Every so often in life, I come to realize something that upon reflection I’m amazed I either haven’t thought about before or haven’t thought more about before.
A recent case: how the frequency of straight borders in the United States is very unusual in the world.
This case is a case of the latter sort of realization: I’ve many years prior looked at a provincial map of the People’s Republic of China and noted to myself a serious lack of straightness in borders, but I never thought anything beyond that there.
China’s provinces and autonomous regions, as well as next-level divisions, have borders that are overwhelmingly unstraight. Indian states and union territories are as well. This is also the case with Russia’s various administrative divisions. Also Germany. And France. And Thailand. And Turkey. A ridiculous amount of the world.
Whereas…this is how straight the United States’ state- and county-level divisions look. Three states have exclusively straight (lat-lon-wise) borders, and many others still have a large proportion of straightness in their borders. In the next level down, flocks of American counties are spherically rectangular.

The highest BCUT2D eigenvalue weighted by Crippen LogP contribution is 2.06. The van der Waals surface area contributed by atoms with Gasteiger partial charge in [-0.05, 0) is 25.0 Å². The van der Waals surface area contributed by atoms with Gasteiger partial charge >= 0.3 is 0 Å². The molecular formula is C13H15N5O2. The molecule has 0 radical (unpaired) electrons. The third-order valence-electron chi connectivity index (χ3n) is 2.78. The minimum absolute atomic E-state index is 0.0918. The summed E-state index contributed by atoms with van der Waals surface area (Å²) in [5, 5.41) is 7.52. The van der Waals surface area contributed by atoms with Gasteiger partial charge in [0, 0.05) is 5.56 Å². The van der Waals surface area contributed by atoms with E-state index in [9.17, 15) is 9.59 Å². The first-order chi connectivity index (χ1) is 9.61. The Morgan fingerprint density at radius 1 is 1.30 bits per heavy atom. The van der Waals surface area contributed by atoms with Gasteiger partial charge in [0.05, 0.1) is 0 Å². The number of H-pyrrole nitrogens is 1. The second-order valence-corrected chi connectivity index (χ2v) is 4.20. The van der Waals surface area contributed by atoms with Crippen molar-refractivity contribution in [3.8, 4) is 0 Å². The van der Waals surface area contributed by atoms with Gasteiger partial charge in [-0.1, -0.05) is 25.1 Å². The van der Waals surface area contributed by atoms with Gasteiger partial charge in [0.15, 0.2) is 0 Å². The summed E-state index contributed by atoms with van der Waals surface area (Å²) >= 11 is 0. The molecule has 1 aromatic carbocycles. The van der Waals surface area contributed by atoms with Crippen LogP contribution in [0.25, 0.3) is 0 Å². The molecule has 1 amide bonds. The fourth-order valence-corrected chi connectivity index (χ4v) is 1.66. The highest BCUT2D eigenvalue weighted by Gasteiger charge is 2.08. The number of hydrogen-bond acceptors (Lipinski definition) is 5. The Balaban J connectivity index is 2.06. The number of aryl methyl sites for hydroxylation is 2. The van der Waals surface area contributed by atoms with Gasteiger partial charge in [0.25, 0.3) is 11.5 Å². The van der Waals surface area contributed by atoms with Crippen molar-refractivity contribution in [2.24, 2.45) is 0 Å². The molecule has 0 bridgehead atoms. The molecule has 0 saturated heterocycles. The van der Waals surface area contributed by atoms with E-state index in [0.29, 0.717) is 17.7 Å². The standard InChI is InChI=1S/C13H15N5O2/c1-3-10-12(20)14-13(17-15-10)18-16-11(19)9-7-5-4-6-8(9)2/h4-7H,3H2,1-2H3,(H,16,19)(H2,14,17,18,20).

Stack exchange has some thoughts. A substantial amount of the relevant theorizing (of which there’s not a lot of relevant theorizing) revolves around straight borders being easy choices when areas weren’t much inhabited by people yet. (There’s also an annoying comment claiming that a CGP Grey video “explains everything nicely”; yes, as a Grey fan, I’ve watched that video several times over; no, the stuff it explains isn’t this; did you even read what the question is?) This idea makes a lot of sense, but are not a complete picture to me. Why do we not see these straight borders in Eastern Russia? Why are there straight borders in the US as east as the east coast states? I guess this will remain a mystery.
What is no longer a mystery is various prior feelings while looking at maps I couldn’t exactly put my finger on. I’ve for quite a while found the Kazakhstan-Uzbekistan border to seem weird to me for no discernable reason, but viewing a map in light of this fact, there’s a clear oddity in a portion of this border being actually straight when one has to travel half the continent over for the nearest likewise straight country border. Or maybe I shouldn’t conclude this yet: why, after all, doesn’t Uzbekistan extend west to the Caspian Sea? This is rather odd too.
Maybe (better) answers will come later. But for now, I’ll be content with the realization that North America’s borders are unusually straight.